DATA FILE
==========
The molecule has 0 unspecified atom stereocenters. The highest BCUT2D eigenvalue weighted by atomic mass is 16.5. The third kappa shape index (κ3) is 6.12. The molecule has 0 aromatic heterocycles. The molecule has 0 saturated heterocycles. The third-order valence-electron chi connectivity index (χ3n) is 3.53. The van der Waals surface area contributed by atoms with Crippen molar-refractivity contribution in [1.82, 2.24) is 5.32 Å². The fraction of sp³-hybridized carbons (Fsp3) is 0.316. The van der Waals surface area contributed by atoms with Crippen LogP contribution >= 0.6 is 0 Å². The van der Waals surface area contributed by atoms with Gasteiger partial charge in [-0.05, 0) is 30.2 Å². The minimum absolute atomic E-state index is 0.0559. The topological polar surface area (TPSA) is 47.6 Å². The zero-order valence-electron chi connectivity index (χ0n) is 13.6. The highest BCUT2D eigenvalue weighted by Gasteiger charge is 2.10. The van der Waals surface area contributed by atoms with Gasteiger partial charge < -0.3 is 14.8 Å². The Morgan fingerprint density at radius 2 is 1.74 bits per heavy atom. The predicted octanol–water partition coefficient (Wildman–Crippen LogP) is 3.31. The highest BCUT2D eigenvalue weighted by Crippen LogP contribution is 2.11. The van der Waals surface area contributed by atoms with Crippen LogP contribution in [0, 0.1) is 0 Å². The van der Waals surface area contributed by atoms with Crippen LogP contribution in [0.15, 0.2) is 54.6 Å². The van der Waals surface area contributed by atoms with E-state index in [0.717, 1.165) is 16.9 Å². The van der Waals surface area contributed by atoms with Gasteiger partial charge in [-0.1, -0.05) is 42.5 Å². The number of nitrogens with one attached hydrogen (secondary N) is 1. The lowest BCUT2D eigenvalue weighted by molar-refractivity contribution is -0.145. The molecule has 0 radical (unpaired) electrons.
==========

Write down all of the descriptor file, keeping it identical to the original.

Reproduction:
The molecule has 0 unspecified atom stereocenters. The highest BCUT2D eigenvalue weighted by atomic mass is 16.5. The third kappa shape index (κ3) is 6.12. The molecule has 0 aromatic heterocycles. The molecule has 0 saturated heterocycles. The third-order valence-electron chi connectivity index (χ3n) is 3.53. The van der Waals surface area contributed by atoms with Crippen molar-refractivity contribution in [1.82, 2.24) is 5.32 Å². The fraction of sp³-hybridized carbons (Fsp3) is 0.316. The van der Waals surface area contributed by atoms with Crippen LogP contribution >= 0.6 is 0 Å². The van der Waals surface area contributed by atoms with Gasteiger partial charge in [-0.05, 0) is 30.2 Å². The minimum absolute atomic E-state index is 0.0559. The topological polar surface area (TPSA) is 47.6 Å². The zero-order valence-electron chi connectivity index (χ0n) is 13.6. The highest BCUT2D eigenvalue weighted by Gasteiger charge is 2.10. The van der Waals surface area contributed by atoms with Gasteiger partial charge < -0.3 is 14.8 Å². The Morgan fingerprint density at radius 2 is 1.74 bits per heavy atom. The predicted octanol–water partition coefficient (Wildman–Crippen LogP) is 3.31. The highest BCUT2D eigenvalue weighted by Crippen LogP contribution is 2.11. The van der Waals surface area contributed by atoms with Crippen LogP contribution in [0, 0.1) is 0 Å². The van der Waals surface area contributed by atoms with Crippen LogP contribution in [0.15, 0.2) is 54.6 Å². The van der Waals surface area contributed by atoms with E-state index in [0.717, 1.165) is 16.9 Å². The van der Waals surface area contributed by atoms with Gasteiger partial charge in [-0.1, -0.05) is 42.5 Å². The number of nitrogens with one attached hydrogen (secondary N) is 1. The lowest BCUT2D eigenvalue weighted by molar-refractivity contribution is -0.145. The molecule has 0 radical (unpaired) electrons.